Cod shaped the economic history of North America for several centuries as well as provided a major economic impact in much of Europe. You can't fully understand our history without reading this book.
The economic impact of cod tapered off as overfishing devastated the economic value of this important resource.
There are many historical and environmental lessons contained in this book.
The book is also entertaining and introduces you to real people who's lives have been profoundly altered by the mismanagement of cod fishing.
As always, MK is full of facts and stories that invites the reader in. For anyone wanting a great read by MK, try SALT. Unfortunately the narrator's very poor accents (he's obviously never been to Newfoundland), and bad pronunciations (it's newfenland, not new foundlend + many others) took away from what would have been a better book.
This really is quite a fascinating book, I didn't realize just how important cod was to the evolution of world history. The reader does a really good job of making this sound suspenseful
Even though I've previously read three of Kurlansky's other books, this one stands out as similar in style, but deeper in its coverage of the specific topic, Cod.
If you are familiar with Mark Kurlansky's other books (Salt, A Basque History of the World, etc), you will feel at home with Cod.
It took a while to get used to Richard Davidson, but after the first couple of hours I couldn't remember what seemed odd.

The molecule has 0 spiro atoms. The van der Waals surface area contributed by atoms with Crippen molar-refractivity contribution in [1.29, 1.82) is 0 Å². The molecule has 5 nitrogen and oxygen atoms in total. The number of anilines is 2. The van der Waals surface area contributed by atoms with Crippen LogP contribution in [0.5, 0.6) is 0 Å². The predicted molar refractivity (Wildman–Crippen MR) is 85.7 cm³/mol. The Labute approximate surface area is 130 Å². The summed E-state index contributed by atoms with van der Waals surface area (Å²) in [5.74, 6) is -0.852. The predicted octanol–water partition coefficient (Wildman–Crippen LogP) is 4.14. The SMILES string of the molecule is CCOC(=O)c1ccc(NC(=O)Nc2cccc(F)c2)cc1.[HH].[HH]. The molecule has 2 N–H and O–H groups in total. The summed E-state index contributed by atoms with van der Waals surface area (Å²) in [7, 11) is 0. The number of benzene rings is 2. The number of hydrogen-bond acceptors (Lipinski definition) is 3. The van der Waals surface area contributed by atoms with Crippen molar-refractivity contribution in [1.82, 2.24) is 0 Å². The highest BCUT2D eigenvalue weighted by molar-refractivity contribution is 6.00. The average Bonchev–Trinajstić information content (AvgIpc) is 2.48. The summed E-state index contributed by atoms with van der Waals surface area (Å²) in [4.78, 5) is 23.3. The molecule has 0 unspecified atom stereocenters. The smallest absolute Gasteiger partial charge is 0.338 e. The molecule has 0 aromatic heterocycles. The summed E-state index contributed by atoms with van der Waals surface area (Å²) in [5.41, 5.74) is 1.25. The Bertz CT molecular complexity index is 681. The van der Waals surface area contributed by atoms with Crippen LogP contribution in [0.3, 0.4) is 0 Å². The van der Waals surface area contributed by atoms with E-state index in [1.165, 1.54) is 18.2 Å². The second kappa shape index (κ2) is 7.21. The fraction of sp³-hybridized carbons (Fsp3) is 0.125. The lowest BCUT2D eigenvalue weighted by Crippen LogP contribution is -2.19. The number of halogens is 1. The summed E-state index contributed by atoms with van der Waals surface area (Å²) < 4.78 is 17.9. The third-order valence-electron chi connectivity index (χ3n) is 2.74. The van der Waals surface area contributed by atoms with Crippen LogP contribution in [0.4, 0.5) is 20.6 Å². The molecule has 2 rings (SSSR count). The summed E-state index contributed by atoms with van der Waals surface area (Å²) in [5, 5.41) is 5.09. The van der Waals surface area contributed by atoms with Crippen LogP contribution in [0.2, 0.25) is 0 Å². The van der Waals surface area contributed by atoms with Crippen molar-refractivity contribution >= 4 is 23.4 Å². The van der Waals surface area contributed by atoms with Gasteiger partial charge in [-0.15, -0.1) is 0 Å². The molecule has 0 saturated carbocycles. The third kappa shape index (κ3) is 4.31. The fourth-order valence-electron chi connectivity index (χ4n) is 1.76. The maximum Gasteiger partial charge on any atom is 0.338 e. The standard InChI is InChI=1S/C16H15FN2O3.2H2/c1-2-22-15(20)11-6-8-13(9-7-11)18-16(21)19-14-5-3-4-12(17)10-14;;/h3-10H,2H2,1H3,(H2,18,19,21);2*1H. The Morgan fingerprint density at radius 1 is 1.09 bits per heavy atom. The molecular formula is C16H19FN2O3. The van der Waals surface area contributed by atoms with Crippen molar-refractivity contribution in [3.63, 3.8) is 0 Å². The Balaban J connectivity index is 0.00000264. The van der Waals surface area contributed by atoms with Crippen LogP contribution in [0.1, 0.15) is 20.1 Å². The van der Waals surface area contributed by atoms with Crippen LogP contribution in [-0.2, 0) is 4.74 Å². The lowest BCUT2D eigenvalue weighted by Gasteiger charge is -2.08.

No - I enjoy breaking this book into smaller sections. To listen all in one sitting would have my head spinning from all of the different anecdotes mentioned during the story.
This is one of the books that inspired the category of one word micro-history. It covers just about everything you'd want to know, from the influence of Cod on exploration of North America to the impact of fisheries on International Law. It's all here!
The book's telling of the history of fishing for cod off the Atlantic coast of Canada and New England is almost always interesting and at times fascinating. For instance Kurlansky makes a convincing case that Basque fishermen were catching cod on the Grand Banks and drying them on Newfoundland's shores way before Columbus set sail for the Indies. But Kurlansky spends as much time writing about cod cuisine as he does on the history cod fishing (or maybe it just seems that way), and there are very few topics that interest me less than the details of, say, how cod was cooked in 16th century Portugal.
For the audio book version, delete all that how-to-cook-cod stuff.
Yes. I like his choice of subject matter and even though it may be due to the similarities of the subjects I enjoy the subtle cross references between his books.
The topic of cod and fisheries is fascinating and well described and researched by Mark Kurlansky. It's a wonderful blend of science, history, culture, literature, culinary arts, etc... But it is a difficult "read" as an audiobook, despite a valiant attempt by the narrator. There are many quotes, recipes, and other passages that are better read on paper than heard.
A great way to learn about early explorations and how the one fish changed/influenced history. I feel I need a hard copy, though, because some of the recipes cannot be captured well in mere audio.